He could no longer, of course, give star performances. His illness and age prevented the sort of theatricality for which he had been lionized. But the monster in the man was still very much alive and I was actually regretful at not having caught him at a time when his teeth were sharp and his claws were out. He was doing Dracula for the money, giving it his formidable showmanship, having his tea, and being, from time to time, a delicious old camp. (Langella, Frank, Dropped Names p. 73–74)
The entire chapter on Olivier is filled with wonderful anecdotes from the short time that he and Langella were acquainted. It is a delightful insight into the relationship between a veteran and an upcoming actor at a moment of nexus.
Despite the remarkable performances, the beautiful production, and the lavish scale of the film, Dracula barely made back half of its $40 million budget. Perhaps this is due to the comedy Love at First Bite that came out a few months before which mocks many of the conventions that this film embraces. Perhaps audiences expected more of the overly familiar tropes seen in the many Dracula films of the previous two decades. But maybe most likely is that audiences at the time were simply ready to move on. The era of blockbusters had begun and films like Jaws (1975), Star Wars (1977), and the upcoming Raiders of the Lost Ark (1981) were the kinds of movies audiences now craved. Gothic vampires were simply of another time. The 1980s would usher in an era of modern vampires taken out of the crumbling castles and placed into modern skyscrapers, suburban houses, or even vans in desert landscapes. The era would bring films like The Hunger (1983), Fright Night (1985), Near Dark (1987), and The Lost Boys (1987).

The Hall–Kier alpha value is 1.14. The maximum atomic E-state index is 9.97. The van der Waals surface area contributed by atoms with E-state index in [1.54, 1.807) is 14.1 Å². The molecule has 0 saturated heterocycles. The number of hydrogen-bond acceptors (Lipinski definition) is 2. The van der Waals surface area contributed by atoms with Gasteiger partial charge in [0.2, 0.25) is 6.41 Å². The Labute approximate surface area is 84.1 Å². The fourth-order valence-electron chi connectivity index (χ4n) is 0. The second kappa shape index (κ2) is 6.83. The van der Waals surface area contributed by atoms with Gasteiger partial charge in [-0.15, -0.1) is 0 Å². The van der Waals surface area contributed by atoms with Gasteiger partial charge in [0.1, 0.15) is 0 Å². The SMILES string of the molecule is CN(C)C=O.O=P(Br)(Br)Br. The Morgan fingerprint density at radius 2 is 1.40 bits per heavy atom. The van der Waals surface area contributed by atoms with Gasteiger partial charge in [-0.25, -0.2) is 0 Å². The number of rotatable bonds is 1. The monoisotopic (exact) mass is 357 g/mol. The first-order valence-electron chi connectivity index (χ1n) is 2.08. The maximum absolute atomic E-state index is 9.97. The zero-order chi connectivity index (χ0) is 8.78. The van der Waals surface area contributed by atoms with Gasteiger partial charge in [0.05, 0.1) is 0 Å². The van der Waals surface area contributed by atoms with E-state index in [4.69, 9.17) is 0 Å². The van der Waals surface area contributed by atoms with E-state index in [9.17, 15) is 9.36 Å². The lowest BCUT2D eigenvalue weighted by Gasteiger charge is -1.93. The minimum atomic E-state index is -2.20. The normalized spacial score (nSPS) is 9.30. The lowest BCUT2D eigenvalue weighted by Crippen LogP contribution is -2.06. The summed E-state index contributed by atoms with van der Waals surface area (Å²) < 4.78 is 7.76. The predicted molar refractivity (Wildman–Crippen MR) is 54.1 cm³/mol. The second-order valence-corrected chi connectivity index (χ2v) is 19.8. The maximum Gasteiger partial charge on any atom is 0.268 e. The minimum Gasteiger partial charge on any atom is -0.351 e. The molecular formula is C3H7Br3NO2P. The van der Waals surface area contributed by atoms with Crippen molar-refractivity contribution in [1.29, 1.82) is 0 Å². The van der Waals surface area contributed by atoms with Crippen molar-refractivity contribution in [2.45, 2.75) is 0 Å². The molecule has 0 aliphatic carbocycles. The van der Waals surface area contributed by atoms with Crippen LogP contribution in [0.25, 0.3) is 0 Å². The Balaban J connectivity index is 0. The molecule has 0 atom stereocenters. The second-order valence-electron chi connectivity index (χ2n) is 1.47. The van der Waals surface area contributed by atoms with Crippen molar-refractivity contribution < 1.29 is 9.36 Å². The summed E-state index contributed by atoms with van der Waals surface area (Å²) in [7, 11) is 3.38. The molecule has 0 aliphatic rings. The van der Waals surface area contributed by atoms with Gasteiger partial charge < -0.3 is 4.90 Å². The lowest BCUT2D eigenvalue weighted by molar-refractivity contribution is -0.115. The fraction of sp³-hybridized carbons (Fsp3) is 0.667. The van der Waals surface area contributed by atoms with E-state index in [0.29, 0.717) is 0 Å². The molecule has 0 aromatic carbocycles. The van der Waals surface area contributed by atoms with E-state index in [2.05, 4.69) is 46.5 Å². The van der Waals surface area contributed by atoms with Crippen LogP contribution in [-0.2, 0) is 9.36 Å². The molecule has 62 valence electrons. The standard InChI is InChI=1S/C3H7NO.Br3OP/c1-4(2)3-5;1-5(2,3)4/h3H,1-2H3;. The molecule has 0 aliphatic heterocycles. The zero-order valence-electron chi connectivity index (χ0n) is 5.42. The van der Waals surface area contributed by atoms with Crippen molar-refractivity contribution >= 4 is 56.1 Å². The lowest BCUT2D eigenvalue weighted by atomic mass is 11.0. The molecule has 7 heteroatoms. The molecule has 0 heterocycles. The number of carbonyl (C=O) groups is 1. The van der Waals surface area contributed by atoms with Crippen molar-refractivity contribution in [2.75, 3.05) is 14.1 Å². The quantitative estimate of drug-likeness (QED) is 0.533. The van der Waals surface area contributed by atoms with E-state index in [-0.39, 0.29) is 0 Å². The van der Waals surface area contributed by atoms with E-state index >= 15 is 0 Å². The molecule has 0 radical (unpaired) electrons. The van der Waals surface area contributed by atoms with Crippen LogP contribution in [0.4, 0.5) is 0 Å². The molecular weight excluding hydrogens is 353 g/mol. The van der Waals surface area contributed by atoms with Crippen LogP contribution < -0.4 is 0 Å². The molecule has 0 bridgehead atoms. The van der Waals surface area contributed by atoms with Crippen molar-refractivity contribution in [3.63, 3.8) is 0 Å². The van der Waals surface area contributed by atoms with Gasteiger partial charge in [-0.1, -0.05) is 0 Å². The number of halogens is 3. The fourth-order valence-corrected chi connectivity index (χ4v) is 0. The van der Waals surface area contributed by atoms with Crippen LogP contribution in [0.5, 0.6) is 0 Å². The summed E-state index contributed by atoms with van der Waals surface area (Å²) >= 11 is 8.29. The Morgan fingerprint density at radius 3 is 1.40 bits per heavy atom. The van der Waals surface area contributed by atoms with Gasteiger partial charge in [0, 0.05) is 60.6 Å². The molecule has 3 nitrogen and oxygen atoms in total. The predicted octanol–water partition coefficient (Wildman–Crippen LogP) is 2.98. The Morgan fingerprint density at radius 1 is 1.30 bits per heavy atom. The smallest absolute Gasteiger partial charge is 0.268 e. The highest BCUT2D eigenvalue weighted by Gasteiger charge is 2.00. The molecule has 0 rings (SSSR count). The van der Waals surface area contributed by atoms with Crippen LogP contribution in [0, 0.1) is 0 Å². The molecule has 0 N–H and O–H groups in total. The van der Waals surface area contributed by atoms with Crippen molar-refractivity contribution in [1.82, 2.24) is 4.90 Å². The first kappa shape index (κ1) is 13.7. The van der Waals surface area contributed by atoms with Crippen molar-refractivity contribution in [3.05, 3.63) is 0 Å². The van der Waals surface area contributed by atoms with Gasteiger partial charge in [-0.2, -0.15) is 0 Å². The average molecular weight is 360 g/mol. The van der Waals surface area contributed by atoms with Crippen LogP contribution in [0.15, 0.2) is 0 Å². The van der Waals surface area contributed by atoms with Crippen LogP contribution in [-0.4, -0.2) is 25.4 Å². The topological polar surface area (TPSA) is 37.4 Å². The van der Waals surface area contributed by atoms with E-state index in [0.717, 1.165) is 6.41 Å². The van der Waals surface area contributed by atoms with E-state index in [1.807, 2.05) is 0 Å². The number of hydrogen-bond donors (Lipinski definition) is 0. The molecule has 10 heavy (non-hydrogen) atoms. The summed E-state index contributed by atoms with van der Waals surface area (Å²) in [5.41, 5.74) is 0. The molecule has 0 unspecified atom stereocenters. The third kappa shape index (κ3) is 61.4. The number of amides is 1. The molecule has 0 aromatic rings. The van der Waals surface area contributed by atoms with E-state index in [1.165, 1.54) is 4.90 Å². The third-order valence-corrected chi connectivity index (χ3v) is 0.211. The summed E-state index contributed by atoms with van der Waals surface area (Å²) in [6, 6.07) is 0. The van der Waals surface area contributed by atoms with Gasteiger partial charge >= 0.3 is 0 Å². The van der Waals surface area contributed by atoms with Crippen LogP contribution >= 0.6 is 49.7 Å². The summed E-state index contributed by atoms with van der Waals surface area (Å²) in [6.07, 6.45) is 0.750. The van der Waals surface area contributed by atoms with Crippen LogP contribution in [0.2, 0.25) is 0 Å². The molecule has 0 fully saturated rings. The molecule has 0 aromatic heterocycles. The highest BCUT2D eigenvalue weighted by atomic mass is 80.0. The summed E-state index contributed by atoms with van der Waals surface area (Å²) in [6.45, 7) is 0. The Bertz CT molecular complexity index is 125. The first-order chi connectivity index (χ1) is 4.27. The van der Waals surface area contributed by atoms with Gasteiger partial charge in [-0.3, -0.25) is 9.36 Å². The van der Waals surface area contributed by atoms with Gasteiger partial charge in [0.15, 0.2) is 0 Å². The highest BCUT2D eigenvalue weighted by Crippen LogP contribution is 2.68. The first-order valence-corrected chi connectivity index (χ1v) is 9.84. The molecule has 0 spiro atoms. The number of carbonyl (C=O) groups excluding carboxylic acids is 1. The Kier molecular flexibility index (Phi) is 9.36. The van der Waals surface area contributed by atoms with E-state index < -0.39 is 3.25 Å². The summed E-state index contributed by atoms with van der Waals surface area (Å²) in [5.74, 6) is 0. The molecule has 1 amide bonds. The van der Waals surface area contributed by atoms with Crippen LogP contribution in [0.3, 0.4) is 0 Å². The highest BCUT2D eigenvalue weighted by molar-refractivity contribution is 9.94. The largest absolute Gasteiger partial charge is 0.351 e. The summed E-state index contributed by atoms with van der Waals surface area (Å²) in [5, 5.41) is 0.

Even though it failed to find much success upon its initial release, Dracula found a second life on video and became well-regarded in recent years. It’s a welcome reevaluation since the film is a wonderful take on the classic story. It’s a film of modernity taking over the old world, of science pitted against superstition, and the tensions between various religious views. But perhaps above all, it is a classic, tragic love story. These themes and stories continue to compel and enrapture us across the spans of time.
In the final piece of Out of Time: 1979 and the Last of the Gothic Vampires, we will look at one more gothic vampire film, one that is unique in several ways. It is not a Dracula film; it is set in the present day and is technically not a film at all but a television mini-series: Tobe Hooper’s Salem’s Lot.
Haining, Peter. The Dracula Scrapbook. Longmeadow Press. Stamford, CT. 1987, 1992
Langella, Frank. Dropped Names: Famous Men and Women as I Knew Them, A Memoir. Harper Collins, New York, NY. 2012
Skal, David J. Hollywood Gothic: The Tangled Web of Dracula from Novel to Stage to Screen, W.W. Norton & Company, Inc., New York, NY. 1990